I recently reviewed the iPad version of Jack of All Tribes, a ‘casual time management meets sim meets strategy’ game. I thoroughly enjoyed the game, so when I was able to review the newly released Mac version, I immediately jumped at the chance! Let’s see how the game did in the transition from tablet to computer!
Travel to the past with Jack and rule a prehistoric tribe in this fun time management game with puzzle elements! Help fellow tribesmen set up their homes and create thriving villages. Keep villagers happy with food, drinks and entertainment; protect them from natural disasters and aggressive barbarians. Introduce new technology and become friends with the chief’s beautiful daughter. Find artifacts from the future to help Jack return to his time. Help the lovable tribesmen prosper and master your time management and task prioritizing skills in this charming and challenging game!
40 Mesmerizing levels
12 Types of buildings to construct
18 Artifacts to collect
As I said in my iPad review, it used to be so simple to categorize so-called ‘casual games’. These games have been on computers and handheld devices for ages: trivial time wasters, like a Match-3 puzzler like Bejeweled, or other fun little games like Zuma or Peggle. Or there were hidden object games or puzzles that would last a couple of hours. But suddenly we have a game where we need to gather resources, build and upgrade bases, stave off invading forces, meet objectives from quest-givers and time constraints … and suddenly you realize that Jack of All Tribes is NOT your ordinary casual game!
Jack of All Tribes from the Mac App Store downloads quickly and easily either to your Launcher (for those using Lion) or just to your Applications folder. Starting up the game is quick and efficient, with no added complexity or extra support files needed or anything else to make the process slower. It is very much like playing on the iPad in terms of the look and feel. I will discuss the technical details later.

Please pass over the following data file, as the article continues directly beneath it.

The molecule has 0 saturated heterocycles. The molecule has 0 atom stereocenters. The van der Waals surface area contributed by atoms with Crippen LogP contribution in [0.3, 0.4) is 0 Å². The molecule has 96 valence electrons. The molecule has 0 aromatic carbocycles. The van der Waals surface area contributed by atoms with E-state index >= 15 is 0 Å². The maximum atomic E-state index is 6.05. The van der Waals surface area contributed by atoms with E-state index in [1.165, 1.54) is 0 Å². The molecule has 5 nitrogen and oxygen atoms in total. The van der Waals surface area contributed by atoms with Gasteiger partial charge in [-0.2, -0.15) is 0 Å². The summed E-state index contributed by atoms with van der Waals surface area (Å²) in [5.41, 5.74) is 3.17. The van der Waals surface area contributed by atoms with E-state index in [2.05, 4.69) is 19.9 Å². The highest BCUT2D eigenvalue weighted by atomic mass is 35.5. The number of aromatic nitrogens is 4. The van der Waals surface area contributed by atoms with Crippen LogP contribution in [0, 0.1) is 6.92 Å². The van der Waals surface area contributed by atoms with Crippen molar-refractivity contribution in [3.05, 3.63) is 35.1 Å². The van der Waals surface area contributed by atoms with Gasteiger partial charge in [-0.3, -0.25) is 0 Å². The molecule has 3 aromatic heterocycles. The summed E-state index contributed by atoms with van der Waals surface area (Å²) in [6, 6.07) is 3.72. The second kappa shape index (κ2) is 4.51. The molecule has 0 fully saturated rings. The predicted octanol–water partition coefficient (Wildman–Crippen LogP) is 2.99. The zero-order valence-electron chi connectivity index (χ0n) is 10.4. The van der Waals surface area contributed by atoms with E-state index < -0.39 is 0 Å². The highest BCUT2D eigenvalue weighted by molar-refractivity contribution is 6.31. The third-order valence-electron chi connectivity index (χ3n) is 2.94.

At the start of Jack of All Tribes jack finds himself flung back in time where he is taken as a chief who can help others settle their problems. He gets aided by the young and beautiful Rainbow to find his way through the world. From the very beginning this game feels more like a RTS (real-time strategy) or ‘city builder’ than a ‘casual’ time-management game. Certainly there are levels and time constraints, and whether or not you get a time bonus depends on meeting a target time – those are all time management game qualities.
But you are gathering up resources like wood and gold in order to build and upgrade huts and houses. As you build and upgrade you get more gold to allow you to further develop to meet the needs of the villagers. This includes cutting down trees, making a woodsman hut and a theater and a pig pen and a bath house and even a nice little area for dinosaur rides! These are all traits of a RTS or ‘city builder’ game.
But the game is also handled in a ‘city builder’-like manner in that the villagers have needs you are responsible for meeting, but cannot do so at the expense of achieving your goals. Each area needs something significant, whether it is help with housing or crop production or dealing with enemies who will steal your wood and destroy homes!